It is reasonable to expect the SEC to approve several or even all of the filings at once. The applications are structured very similarly, and it may be considered unfair to grant any of the applicants a head start. Cathie Wood, the CEO of Ark Invest, told Bloomberg: “I think the SEC, if it’s going to approve a Bitcoin ETF, will approve more than one at once.” Ark Invest has the earliest “final deadline” for its filing, which is slated for Jan. 10, 2024.
Eric Balchunas, a senior ETF analyst for Bloomberg Intelligence, believes there is a 75% chance of a spot Bitcoin ETF getting SEC approval this year. He ups the odds to 95% by the end of 2024.
If SEC approval is inevitable, how might we expect markets to respond?
What crypto markets will do, post-ETF
Bitcoin ETFs already exist in the European Union, Canada, Brazil and Dubai. But as the U.S. is the center of world financial markets, including crypto markets, approval by its government would undeniably be a major event.
An ETF would shuttle new money into Bitcoin. While crypto exchanges such as Coinbase are the primary avenue for entering crypto today, the average American understandably has trust issues with them. KYC (know-your-customer) procedures and having to transfer funds to purchase crypto are also onerous as opposed to simply buying an ETF share. Crypto wallets, private keys and self-custody complicate matters further.
The institutions applying for a Bitcoin ETF deeply understand these hurdles. They know an ETF is an opportunity for a large segment of the population, who have thus far remained sidelined, to comfortably begin adding crypto exposure to their portfolio.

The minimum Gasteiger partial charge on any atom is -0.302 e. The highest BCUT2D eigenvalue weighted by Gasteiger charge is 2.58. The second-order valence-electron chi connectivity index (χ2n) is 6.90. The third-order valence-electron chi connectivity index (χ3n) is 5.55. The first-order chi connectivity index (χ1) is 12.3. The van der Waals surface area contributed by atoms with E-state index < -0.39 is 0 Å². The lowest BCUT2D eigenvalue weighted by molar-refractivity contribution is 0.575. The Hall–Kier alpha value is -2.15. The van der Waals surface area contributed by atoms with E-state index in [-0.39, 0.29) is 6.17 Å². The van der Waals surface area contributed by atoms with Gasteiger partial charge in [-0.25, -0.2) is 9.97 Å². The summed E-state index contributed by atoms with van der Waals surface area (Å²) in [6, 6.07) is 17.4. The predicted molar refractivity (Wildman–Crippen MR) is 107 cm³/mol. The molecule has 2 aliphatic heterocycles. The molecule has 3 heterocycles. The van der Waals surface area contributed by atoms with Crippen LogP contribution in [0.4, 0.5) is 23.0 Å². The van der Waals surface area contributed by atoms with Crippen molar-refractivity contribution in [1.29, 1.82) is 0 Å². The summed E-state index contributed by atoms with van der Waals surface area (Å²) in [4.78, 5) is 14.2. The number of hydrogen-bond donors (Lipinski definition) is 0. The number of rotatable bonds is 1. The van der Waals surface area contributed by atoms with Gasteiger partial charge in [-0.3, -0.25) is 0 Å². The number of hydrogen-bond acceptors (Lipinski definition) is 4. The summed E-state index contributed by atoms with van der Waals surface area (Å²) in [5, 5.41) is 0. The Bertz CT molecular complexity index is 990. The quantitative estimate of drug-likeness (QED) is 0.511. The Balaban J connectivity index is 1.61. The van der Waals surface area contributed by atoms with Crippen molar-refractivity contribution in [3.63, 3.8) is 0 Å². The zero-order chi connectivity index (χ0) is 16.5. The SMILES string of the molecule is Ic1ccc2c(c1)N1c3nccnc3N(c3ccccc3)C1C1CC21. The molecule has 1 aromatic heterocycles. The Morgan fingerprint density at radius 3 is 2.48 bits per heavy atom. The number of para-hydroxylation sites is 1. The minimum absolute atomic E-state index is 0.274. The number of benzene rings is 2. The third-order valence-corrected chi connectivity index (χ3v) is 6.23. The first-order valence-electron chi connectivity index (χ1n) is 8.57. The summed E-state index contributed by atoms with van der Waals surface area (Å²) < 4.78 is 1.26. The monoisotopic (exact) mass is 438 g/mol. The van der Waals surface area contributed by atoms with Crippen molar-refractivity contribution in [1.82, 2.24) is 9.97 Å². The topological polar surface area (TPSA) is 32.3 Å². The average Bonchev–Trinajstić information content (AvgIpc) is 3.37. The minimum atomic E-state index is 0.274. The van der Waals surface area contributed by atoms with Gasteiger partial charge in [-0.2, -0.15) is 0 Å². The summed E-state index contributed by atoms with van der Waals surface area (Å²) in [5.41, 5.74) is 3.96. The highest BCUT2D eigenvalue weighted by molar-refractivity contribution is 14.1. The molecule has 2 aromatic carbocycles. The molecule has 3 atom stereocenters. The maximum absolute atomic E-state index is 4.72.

Bitcoin spot ETFs, in contrast to futures ETFs — which have traded in the U.S. since 2021 — may be particularly constructive to crypto markets. Spot ETFs, the type that all current applicants are applying for, would require the offering institutions to back the ETF with real Bitcoin. This differs from futures ETFs, which merely enable investors to trade an indexed derivative. In the case of futures ETFs, Bitcoin does not actually change hands. A new buyer of a spot ETF has a genuine positive impact on the price of the underlying asset.
Another way of thinking about a futures-based ETF is like two people betting on how the price of something will change. It’s more akin to a side bet on what will happen. Their bet has no direct effect on the price of the asset they are betting on.
A Bitcoin spot ETF issuer such as BlackRock or Fidelity must buy bona fide Bitcoin to back the shares of the fund that their customers hold. A Bitcoin spot ETF buy or sell will actually change the price of BTC.
The new source of fund flows into the space may provide the spark the industry needs to recover from a series of blows in 2022. The news itself will almost certainly cause a rush of buying in the short term. The volatility will breathe new life into the markets which have largely been subdued throughout this summer. The Grayscale decision on Aug. 29 produced a near immediate 6% Bitcoin price increase from US$26,100 to US$27,700. This increase fully re-traced on news of the SEC’s choice to delay all of the outstanding applications on Aug. 31 as the first decision deadline for most filings approached.
If the ETF is approved, it is possible that market gains will extend longer than only in the short term.
In the short to medium term, a reflexivity loop may be created whereby:
Bitcoin price increases on ETF approval news.
Investors desire Bitcoin allocation due to price increases.
Investors purchase shares in a spot ETF, which drives Bitcoin prices up further.
In the long term, we will see BlackRock et al shepherding clients to diversify part of their portfolio into Bitcoin. Passive investors will buy and hold for the long term. As Bitcoin’s supply is finite, the price is bound to be driven upward.
Gold appreciated eight years in a row after the initial spot Gold ETF was approved back in 2004. For all proclamations of Bitcoin as “digital gold,” it would be fitting for Bitcoin’s next upward cycle to similarly commence following ETF approval.
The world is not paying attention to Bitcoin at the moment. That will change before the year ends.